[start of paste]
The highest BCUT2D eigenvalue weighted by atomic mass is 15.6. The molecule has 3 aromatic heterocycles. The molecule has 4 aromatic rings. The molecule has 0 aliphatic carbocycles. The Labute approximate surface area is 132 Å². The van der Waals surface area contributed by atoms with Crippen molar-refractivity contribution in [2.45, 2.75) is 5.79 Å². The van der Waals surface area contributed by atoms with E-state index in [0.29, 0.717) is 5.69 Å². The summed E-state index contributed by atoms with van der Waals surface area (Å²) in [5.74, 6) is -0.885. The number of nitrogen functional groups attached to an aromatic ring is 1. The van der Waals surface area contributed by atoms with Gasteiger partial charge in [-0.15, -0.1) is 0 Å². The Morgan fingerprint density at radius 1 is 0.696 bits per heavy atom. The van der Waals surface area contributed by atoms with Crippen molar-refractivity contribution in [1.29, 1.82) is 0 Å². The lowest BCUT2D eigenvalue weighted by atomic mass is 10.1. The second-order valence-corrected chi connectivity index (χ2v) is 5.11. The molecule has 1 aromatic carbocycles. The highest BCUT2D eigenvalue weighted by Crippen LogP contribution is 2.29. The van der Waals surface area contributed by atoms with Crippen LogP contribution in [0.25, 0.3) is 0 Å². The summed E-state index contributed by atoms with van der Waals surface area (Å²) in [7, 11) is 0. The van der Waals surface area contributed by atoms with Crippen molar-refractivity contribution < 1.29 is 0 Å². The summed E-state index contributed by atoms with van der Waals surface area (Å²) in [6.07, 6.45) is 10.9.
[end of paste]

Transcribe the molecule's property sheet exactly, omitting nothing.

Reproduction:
The highest BCUT2D eigenvalue weighted by atomic mass is 15.6. The molecule has 3 aromatic heterocycles. The molecule has 4 aromatic rings. The molecule has 0 aliphatic carbocycles. The Labute approximate surface area is 132 Å². The van der Waals surface area contributed by atoms with Crippen molar-refractivity contribution in [2.45, 2.75) is 5.79 Å². The van der Waals surface area contributed by atoms with E-state index in [0.29, 0.717) is 5.69 Å². The summed E-state index contributed by atoms with van der Waals surface area (Å²) in [5.74, 6) is -0.885. The number of nitrogen functional groups attached to an aromatic ring is 1. The van der Waals surface area contributed by atoms with Gasteiger partial charge in [-0.15, -0.1) is 0 Å². The Morgan fingerprint density at radius 1 is 0.696 bits per heavy atom. The van der Waals surface area contributed by atoms with Crippen molar-refractivity contribution in [1.29, 1.82) is 0 Å². The lowest BCUT2D eigenvalue weighted by atomic mass is 10.1. The second-order valence-corrected chi connectivity index (χ2v) is 5.11. The molecule has 1 aromatic carbocycles. The highest BCUT2D eigenvalue weighted by Crippen LogP contribution is 2.29. The van der Waals surface area contributed by atoms with Crippen LogP contribution in [0.25, 0.3) is 0 Å². The summed E-state index contributed by atoms with van der Waals surface area (Å²) in [7, 11) is 0. The van der Waals surface area contributed by atoms with Crippen molar-refractivity contribution < 1.29 is 0 Å². The summed E-state index contributed by atoms with van der Waals surface area (Å²) in [6.07, 6.45) is 10.9.